The Masks We Wear

We’ve been wearing masks all along. It’s just that now many of us are wearing obvious masks when we venture outside our homes.

It’s good that we wear those masks, whether nicely designed or hospital-functional. Sure, go out, contribute to the economy, but why not protect yourself and those around you from a frightening infection? (Okay, I guess we can argue about herd immunity or personal freedom, but that’s not my main point today.)


We all wear masks all the time, and this is a great thing for writers to keep in mind as they bring their characters to life.

As the sociologist Erving Goffman wrote, “We are all just actors trying to control and manage our public image, we act based on how others might see us.”

Imagine you (or a character we call You) are at a social gathering, standing amid the buzz of chatter, the crunch of pita chips.

When you socialize with people you don’t know well, you present a certain version of yourself, probably the prettiest mask: “Yes, I’ve been doing volunteer work with underprivileged kids for about a year now.”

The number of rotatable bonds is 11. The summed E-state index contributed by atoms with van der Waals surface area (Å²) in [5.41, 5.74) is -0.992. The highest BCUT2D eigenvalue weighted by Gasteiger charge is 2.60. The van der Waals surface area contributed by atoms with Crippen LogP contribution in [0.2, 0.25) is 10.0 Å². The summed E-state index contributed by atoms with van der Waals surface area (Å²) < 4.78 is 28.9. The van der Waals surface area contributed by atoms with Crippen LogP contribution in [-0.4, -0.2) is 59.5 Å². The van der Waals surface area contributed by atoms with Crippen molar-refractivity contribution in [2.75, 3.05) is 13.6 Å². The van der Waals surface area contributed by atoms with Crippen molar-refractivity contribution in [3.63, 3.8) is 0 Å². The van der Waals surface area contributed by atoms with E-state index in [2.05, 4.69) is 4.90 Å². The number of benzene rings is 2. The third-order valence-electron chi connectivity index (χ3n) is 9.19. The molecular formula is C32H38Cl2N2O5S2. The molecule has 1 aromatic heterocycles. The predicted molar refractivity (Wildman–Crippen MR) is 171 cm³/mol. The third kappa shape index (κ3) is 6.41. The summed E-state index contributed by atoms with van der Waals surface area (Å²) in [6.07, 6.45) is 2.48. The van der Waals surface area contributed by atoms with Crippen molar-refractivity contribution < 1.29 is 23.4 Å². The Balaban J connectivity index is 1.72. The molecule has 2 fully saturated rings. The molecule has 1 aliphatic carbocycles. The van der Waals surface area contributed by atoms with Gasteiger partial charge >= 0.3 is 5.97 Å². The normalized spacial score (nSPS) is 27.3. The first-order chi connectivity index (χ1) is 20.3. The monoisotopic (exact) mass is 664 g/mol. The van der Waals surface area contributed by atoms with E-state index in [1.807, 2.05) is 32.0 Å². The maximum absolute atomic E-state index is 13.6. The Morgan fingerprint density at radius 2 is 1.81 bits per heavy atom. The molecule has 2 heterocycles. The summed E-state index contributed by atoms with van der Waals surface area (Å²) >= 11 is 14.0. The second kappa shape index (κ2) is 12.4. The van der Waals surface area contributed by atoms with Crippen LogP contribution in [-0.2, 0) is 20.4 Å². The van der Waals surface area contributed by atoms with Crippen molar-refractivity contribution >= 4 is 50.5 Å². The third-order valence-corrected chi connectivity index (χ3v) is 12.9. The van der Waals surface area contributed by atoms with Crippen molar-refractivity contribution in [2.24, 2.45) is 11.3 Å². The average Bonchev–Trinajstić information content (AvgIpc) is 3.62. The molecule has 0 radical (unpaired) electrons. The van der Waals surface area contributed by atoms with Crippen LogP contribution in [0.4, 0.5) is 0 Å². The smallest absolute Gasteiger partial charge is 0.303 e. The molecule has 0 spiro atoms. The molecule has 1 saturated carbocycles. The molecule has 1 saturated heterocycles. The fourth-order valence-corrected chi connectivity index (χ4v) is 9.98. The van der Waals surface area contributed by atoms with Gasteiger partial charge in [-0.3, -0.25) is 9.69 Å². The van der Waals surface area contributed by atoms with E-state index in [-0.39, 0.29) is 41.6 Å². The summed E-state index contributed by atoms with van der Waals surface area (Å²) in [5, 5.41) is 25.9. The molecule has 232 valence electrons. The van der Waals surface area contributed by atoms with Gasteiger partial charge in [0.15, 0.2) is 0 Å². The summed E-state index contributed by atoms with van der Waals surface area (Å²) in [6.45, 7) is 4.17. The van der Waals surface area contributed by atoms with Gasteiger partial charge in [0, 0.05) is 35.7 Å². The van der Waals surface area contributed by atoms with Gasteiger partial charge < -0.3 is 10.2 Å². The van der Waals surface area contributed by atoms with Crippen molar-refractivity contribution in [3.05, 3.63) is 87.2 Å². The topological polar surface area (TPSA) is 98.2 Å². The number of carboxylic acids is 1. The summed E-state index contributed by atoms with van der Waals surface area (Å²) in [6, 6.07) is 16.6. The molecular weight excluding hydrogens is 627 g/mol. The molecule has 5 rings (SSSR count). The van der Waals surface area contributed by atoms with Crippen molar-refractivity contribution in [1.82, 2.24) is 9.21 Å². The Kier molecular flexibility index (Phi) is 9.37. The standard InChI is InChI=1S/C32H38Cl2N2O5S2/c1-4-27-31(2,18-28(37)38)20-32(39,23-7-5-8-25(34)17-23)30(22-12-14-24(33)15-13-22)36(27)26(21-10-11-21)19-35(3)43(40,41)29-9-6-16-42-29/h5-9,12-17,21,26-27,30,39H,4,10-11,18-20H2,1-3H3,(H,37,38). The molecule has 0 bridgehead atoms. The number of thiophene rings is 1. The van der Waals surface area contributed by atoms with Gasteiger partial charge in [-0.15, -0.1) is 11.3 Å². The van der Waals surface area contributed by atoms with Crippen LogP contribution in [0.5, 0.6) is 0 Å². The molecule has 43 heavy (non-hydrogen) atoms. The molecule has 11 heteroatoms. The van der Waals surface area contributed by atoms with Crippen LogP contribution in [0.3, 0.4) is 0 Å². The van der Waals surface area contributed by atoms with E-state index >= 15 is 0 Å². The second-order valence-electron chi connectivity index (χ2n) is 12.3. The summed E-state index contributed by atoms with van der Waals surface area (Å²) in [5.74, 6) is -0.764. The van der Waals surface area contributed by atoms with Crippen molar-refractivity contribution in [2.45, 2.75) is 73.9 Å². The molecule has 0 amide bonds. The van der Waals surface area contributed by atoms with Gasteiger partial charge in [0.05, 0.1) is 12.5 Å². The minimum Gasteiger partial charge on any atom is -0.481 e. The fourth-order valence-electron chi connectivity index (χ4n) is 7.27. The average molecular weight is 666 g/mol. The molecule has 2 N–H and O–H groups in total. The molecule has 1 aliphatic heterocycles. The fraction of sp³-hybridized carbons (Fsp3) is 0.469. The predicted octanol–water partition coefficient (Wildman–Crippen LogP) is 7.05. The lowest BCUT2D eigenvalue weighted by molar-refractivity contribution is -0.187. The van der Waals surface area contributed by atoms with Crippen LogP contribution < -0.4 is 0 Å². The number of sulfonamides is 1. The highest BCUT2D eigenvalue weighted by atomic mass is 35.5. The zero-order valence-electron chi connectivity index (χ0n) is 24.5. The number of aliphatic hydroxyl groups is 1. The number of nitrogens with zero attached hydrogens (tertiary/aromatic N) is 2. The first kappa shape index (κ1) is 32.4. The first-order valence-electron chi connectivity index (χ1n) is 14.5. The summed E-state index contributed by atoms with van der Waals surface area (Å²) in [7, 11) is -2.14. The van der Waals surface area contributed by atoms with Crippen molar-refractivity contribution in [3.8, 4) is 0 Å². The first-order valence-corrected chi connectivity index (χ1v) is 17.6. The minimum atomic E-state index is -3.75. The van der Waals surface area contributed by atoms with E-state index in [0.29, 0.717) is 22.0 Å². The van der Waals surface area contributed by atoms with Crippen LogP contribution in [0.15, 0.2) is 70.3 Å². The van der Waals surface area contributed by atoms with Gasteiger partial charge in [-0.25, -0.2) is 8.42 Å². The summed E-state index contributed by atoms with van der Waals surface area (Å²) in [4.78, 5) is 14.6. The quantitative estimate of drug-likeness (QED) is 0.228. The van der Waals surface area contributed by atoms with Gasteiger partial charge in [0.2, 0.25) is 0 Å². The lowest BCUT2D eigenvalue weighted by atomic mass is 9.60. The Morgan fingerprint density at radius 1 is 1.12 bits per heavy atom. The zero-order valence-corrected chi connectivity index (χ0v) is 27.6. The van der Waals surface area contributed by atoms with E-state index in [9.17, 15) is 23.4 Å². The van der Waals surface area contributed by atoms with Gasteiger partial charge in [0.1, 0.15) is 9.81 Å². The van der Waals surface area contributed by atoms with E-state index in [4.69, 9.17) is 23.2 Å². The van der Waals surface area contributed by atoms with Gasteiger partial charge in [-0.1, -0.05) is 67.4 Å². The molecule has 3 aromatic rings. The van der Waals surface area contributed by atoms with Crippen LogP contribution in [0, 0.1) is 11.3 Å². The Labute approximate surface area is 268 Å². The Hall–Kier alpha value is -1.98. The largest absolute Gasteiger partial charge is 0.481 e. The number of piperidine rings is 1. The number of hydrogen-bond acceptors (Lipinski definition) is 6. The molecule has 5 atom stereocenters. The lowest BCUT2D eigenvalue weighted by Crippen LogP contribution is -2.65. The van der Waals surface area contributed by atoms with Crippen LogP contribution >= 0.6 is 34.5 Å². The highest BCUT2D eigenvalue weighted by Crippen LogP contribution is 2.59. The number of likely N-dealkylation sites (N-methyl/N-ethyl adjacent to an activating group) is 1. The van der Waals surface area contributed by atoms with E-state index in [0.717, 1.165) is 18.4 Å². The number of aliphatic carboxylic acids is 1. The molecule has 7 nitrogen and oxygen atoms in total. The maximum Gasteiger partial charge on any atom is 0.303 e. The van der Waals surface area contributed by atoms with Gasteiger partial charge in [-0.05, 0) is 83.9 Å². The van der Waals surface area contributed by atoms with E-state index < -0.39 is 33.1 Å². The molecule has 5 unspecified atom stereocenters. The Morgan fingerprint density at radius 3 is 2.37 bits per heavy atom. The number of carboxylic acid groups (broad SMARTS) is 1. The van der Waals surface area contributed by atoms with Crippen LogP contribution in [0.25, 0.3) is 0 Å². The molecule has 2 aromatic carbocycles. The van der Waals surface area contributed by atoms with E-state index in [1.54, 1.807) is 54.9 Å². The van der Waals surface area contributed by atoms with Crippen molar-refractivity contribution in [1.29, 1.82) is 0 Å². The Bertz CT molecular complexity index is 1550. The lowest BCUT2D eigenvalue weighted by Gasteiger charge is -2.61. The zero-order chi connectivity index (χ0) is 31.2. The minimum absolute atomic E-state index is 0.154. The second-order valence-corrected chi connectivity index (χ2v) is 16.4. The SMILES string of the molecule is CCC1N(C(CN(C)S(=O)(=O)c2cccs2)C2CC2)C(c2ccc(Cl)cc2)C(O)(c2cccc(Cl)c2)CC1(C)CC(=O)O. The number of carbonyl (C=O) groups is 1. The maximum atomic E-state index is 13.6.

With colleagues and casual friends, you might present something a little different: “This is a strange party, don’t you think?” 

With those closest to you, again a bit different: “If you want to go, just tell me. I’m not fricking telepathic.”

And inside the privacy of your mind (no mask now), you likely think things you’re not willing to share with anyone—perhaps darker desires or embarrassing fears: That’s the person I wish I were going home with.

Then there’s one more layer, where things lie that you’re not consciously aware of. For example, you may not realize how smug or drunk you’re appearing. Or how dismissive you are of your partner. Or how cruel you are to anyone who reminds you even slightly of your mother.

You may never glimpse these blind spots in yourself, but definitely look for them in your characters.

(I’ve been thinking about this layer lately as many of us are pondering our unconscious racism—thoughts that prevent us from treating all people equally, even though we fervently believe we are doing just that.)

With writing, it’s helpful to think about the various masks your characters wear, which is certain to make your storytelling more interesting and complex and true. It’s more intimidating to peek under your own masks, but if you’re up for some soul-searching…

That’s my daughter, Sahara, in the picture. What masks will she wear?

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Alex Steele
President, Gotham Writers Workshop

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